Uh oh: the US economy just shrank for the first time in three years.
Economic output fell at a 1 percent annual rate in the first quarter, according to a new estimate from the Commerce Department. That's the first contraction since early 2011.
This is the department's second estimate of GDP for the first quarter, and it's even more disappointing than the first guess. At the end of April, the government reported economic output had nearly come to a halt, growing at only a 0.1 percent annualized rate.
The latest estimate is also more dismal than experts had guessed — their consensus estimates had been at -0.5 percent, according to Bloomberg. Many economists expected a bad first quarter not because of fundamental economic weakness, but because of an unusually harsh winter.
The Commerce Department revises its estimates as it receives more complete data. And new data the government has received in the last month has shown that business investment in inventories — goods that have not yet been sold to customers — fell by even more in the first quarter than the government had previously thought.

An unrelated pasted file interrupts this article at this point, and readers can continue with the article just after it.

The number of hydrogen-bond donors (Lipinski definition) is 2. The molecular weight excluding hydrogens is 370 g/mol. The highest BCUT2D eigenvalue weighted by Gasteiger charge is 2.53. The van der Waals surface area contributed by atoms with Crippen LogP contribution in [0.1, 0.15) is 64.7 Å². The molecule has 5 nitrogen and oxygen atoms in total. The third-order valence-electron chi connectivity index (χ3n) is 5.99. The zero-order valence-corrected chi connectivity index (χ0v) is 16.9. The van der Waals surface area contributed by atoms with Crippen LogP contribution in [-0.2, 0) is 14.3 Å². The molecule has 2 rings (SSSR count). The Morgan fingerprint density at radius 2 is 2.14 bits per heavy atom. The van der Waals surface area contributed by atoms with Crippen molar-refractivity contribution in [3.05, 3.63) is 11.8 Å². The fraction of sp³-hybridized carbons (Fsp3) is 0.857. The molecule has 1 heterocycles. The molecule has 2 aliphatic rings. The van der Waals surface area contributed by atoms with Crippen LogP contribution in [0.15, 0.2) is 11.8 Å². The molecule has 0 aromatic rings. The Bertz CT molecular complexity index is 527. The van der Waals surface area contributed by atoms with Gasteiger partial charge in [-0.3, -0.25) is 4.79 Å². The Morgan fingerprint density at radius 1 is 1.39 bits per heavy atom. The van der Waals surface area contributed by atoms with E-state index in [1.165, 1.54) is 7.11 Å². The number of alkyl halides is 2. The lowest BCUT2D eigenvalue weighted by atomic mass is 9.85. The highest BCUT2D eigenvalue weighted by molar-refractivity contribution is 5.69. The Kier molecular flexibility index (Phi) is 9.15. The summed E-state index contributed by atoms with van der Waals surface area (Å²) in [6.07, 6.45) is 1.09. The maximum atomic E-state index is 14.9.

Even more troubling, another measure of economic growth — gross domestic income — fell by 2.3 percent last quarter. GDI and GDP should theoretically be equal to each other and broadly track together, but they rarely match up perfectly in these estimates of economic output. However, that GDI fell even more than GDP last quarter is yet more evidence that the economy really took a beating over the cold, snowy winter, and may even signal that the economy in fact shrank even more than 1.0 percent.